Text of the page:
A little over 2 1/2 years ago, I purchased a brand new front loading Whirlpool washing machine (Whirlpool LHW0050PQ) with stacking dryer. About a month ago, it stopped working (the warranty for the machine was 1 year, so it is no longer covered). The power would come on - but the machine would no longer begin wash cycles (the Start button did nothing). I had a repair person in who took several visits to diagnose the problem. In the end, it was determined that the machine required a new control panel. The control panel cost over $500. With labour, I have spent approximately $800 now. When the part was replaced, as soon as the repair person left, I did a load of laundry, only to discover that the problem still existed *exactly* as it had before. I called the repair company - who wanted to take the machine to their shop to diagnose it. What they found was that the new part had almost instantly shorted out as soon as the machine was used for the first time after replacing it. They contacted Whirlpool technical support who told them that something in the machine must be causing the short. According to the person at the repair shop that I spoke to, Whirlpool offered to give them a door latching mechanism for free for the washing machine so that they could perhaps see if it was causing the short (my repair people did install this part). In addition, Whirlpool gave me a new control panel (a new $500 part to replace the one that I bought that had burnt out - because it was still under warranty as a new part purchase). I now have the washing machine back and it seems to be working, but I have no faith whatsoever that it will continue to work for any length of time.
Here are my concerns:
- obviously, it positively sickens me that I would have to spend $800 to repair a washing machine that is only 2 1/2 years old. The washing machine was not cheap. I thought I was buying quality. This obviously wasn't the case.
- upon learning that the replacement part would cost so much, I would have just bought a new washing machine (not from Whirlpool! ). However, the repair shop explained to me that my stackable Whirlpool dryer was only going to fit on top of a Whirlpool washing machine. So, to replace the washing machine would mean that I would also have to sell my dryer. Weighing the pros and cons of the situation, I decided to fix the washing machine even though it positively sickened me to give Whirlpool another cent. I find it equally repulsive that, when one buys a stackable unit, they're basically stuck if one part of it fails (this would be more acceptable, of course, if the machines lasted considerably longer than 2 1/2 years).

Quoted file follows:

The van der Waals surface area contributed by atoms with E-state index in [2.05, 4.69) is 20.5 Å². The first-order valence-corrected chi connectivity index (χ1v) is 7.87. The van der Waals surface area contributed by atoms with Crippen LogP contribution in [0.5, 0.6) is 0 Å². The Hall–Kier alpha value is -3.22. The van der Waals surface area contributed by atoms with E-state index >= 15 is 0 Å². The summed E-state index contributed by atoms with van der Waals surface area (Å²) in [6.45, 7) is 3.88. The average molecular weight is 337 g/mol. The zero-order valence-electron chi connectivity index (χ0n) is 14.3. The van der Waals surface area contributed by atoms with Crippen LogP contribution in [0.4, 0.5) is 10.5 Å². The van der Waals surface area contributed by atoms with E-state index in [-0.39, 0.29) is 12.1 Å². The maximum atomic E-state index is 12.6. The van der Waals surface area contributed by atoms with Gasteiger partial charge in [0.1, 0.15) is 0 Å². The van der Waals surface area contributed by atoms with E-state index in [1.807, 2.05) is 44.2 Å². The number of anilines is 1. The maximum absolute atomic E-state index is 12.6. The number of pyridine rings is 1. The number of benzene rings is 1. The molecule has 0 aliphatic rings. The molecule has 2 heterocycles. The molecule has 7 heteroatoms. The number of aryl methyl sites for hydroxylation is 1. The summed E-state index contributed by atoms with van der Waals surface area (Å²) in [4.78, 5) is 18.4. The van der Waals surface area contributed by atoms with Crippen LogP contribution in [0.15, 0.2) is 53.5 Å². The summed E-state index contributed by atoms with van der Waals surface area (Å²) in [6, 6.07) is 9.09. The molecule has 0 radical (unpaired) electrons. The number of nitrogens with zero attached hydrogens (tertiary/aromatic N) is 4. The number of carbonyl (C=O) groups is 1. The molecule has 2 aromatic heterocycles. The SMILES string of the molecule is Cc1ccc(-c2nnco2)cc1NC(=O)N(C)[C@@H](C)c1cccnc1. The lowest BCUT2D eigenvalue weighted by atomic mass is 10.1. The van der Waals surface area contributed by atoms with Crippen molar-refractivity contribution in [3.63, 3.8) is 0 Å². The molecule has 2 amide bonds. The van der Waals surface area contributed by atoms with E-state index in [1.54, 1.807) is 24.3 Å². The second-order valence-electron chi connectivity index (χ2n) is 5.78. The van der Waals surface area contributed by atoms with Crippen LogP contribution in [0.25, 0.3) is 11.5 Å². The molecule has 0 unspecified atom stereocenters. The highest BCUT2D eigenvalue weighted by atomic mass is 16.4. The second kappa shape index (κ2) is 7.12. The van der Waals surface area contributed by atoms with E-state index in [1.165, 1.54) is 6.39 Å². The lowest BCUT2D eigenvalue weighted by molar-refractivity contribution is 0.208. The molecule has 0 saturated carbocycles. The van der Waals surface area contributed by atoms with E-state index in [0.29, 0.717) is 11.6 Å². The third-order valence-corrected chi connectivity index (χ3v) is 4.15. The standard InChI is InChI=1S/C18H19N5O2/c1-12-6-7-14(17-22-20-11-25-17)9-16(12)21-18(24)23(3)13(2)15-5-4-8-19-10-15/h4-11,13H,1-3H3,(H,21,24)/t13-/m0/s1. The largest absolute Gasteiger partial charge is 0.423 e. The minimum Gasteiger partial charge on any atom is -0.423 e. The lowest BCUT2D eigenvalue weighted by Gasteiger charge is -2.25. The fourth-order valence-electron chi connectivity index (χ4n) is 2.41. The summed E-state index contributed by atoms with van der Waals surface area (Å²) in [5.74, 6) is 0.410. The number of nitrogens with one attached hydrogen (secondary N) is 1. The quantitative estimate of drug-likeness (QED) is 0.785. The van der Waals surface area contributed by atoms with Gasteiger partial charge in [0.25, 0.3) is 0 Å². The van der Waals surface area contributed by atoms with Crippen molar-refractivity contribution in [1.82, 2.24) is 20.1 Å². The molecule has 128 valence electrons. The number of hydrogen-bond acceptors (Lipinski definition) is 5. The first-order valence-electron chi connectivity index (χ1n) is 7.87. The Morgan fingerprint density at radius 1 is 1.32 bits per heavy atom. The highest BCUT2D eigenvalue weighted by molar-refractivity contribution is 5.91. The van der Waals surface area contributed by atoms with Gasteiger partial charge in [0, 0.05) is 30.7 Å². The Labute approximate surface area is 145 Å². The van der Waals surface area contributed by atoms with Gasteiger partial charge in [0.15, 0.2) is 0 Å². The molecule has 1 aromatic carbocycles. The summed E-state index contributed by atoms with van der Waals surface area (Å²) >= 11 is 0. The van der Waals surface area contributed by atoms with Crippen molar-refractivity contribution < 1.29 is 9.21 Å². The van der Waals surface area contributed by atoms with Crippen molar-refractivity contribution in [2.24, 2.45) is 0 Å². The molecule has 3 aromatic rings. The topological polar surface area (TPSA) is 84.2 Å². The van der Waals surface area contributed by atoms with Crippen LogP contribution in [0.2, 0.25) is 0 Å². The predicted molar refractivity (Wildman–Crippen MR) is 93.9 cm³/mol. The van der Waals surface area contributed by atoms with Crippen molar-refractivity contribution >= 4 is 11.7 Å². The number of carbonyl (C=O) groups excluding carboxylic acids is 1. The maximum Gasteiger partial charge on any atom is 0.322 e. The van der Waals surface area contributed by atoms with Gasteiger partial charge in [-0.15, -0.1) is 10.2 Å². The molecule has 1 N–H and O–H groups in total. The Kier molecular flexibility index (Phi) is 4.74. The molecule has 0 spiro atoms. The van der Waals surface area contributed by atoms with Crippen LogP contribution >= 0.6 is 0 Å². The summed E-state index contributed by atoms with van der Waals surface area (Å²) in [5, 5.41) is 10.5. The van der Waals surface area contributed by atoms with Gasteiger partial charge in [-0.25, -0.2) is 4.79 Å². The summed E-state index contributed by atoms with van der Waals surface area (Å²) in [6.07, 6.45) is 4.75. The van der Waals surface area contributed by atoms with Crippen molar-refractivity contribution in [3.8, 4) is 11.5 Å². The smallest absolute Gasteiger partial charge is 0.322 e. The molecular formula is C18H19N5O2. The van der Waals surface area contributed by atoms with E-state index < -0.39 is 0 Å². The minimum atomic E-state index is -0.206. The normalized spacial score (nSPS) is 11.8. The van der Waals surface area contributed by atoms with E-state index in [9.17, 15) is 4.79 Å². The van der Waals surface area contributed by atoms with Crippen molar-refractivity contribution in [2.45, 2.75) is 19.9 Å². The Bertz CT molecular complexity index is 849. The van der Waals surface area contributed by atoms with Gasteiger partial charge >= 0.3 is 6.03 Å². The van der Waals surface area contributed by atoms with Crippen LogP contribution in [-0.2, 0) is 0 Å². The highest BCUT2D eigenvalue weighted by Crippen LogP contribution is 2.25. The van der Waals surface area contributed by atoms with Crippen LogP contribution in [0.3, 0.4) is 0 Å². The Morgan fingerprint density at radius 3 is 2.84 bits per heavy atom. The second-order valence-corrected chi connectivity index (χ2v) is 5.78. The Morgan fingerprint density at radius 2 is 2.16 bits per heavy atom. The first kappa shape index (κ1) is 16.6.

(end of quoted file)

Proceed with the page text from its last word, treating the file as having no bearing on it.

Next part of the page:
- when the repair person first brought the replacement part to my house, he mentioned that the replacement part was now being sold as part of a kit (control board with motor board - that's how they had purchased it from Whirlpool). He mentioned that, when parts come in a kit, it usually means the company has had problems with the part (so they sell the parts in a way that makes the many repair jobs easier). If Whirlpool has been having problems with this part, I have to wonder why they wouldn't instead compensate customers who'd bought the part in the first place. The fact that the replacement part had *exactly* the same problems as the original part makes me wonder the exact same thing.
- I have to wonder how much Whirlpool is making off of these replacement parts. It is absurd to me that any washing machine part should cost $500 - unless, of course, the company selling the part is marking up its value considerably. I really have to wonder if this isn't part of the company's business model: selling units that fail shortly after the warranty expires and then selling the parts required to fix the units at a jacked up price.
- related to the above point, the $500 replacement part has a guarantee of 3 months. Three months for something that cost over $500! In other words, if the part goes again in 4 months (and the machine's history tells me that this is a great possibility), I am completely out of luck again. I have never - ever - spent $500 on something that didn't come with a guarantee that wasn't at least a year long. You can buy a $30 toaster anywhere and it comes with at least a 1 year warranty! But I guess, considering what I believe to be their business model (see above), I'm not really that surprised by this.
- I am extremely confused by Whirlpool technical support's involvement in this. You would think that the nature of their involvement was an admission that something in the machine had caused the $500 part to go in the first place. This is especially suspect since they offered another part for free to try to make that determination. I just have to wonder why I should have had to pay $800 to replace a part that was caused by a fault with the machine in the first place.
- I have spent $800 and been without a working washing machine for over a month now. That alone is ridiculous. But, to add potential injury to insult, I now have a washing machine with parts that have proven to short out because of a deficiency with the machine. In other words, I now have to wonder if my washing machine is going to catch fire every time I use it!
I have written to Whirlpool 3 times now about this situation. All they really told me in return was that they appreciate my business and that they have added my concerns to their database. I don't think I need to explain to anyone what little consolation that has given me...